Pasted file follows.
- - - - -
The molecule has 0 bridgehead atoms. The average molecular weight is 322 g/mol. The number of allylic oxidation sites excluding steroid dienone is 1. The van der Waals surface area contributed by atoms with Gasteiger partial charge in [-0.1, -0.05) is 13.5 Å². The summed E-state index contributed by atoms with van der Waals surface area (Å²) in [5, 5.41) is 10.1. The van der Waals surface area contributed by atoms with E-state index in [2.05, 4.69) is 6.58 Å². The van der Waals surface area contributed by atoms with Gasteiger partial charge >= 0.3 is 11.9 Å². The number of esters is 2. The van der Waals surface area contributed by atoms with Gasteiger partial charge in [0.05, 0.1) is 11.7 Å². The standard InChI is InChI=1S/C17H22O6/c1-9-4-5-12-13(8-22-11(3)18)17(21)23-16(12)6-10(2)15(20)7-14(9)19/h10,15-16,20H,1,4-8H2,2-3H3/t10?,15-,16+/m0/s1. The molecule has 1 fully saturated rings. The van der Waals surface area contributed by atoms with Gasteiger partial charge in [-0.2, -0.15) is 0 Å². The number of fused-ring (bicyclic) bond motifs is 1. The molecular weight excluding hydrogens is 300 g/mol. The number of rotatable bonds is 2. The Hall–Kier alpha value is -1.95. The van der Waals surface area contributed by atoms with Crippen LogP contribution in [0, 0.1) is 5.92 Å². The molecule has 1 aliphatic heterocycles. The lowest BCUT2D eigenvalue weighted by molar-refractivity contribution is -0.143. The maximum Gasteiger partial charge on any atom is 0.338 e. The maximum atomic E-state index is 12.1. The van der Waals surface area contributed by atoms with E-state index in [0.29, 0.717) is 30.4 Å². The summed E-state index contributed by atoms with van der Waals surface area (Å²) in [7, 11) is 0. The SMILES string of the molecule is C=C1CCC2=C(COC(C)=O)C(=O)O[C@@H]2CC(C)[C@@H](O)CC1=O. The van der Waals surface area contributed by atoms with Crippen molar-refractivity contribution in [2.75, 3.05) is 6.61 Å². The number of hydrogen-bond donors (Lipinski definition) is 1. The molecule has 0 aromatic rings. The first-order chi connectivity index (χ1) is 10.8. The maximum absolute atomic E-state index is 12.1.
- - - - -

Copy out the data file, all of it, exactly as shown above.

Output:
The molecule has 0 bridgehead atoms. The average molecular weight is 322 g/mol. The number of allylic oxidation sites excluding steroid dienone is 1. The van der Waals surface area contributed by atoms with Gasteiger partial charge in [-0.1, -0.05) is 13.5 Å². The summed E-state index contributed by atoms with van der Waals surface area (Å²) in [5, 5.41) is 10.1. The van der Waals surface area contributed by atoms with E-state index in [2.05, 4.69) is 6.58 Å². The van der Waals surface area contributed by atoms with Gasteiger partial charge >= 0.3 is 11.9 Å². The number of esters is 2. The van der Waals surface area contributed by atoms with Gasteiger partial charge in [0.05, 0.1) is 11.7 Å². The standard InChI is InChI=1S/C17H22O6/c1-9-4-5-12-13(8-22-11(3)18)17(21)23-16(12)6-10(2)15(20)7-14(9)19/h10,15-16,20H,1,4-8H2,2-3H3/t10?,15-,16+/m0/s1. The molecule has 1 fully saturated rings. The van der Waals surface area contributed by atoms with Gasteiger partial charge in [-0.2, -0.15) is 0 Å². The number of fused-ring (bicyclic) bond motifs is 1. The molecular weight excluding hydrogens is 300 g/mol. The number of rotatable bonds is 2. The Hall–Kier alpha value is -1.95. The van der Waals surface area contributed by atoms with Crippen LogP contribution in [0, 0.1) is 5.92 Å². The molecule has 1 aliphatic heterocycles. The lowest BCUT2D eigenvalue weighted by molar-refractivity contribution is -0.143. The maximum Gasteiger partial charge on any atom is 0.338 e. The maximum atomic E-state index is 12.1. The van der Waals surface area contributed by atoms with E-state index in [0.29, 0.717) is 30.4 Å². The summed E-state index contributed by atoms with van der Waals surface area (Å²) in [7, 11) is 0. The SMILES string of the molecule is C=C1CCC2=C(COC(C)=O)C(=O)O[C@@H]2CC(C)[C@@H](O)CC1=O. The van der Waals surface area contributed by atoms with Crippen molar-refractivity contribution in [2.75, 3.05) is 6.61 Å². The number of hydrogen-bond donors (Lipinski definition) is 1. The molecule has 0 aromatic rings. The first-order chi connectivity index (χ1) is 10.8. The maximum absolute atomic E-state index is 12.1.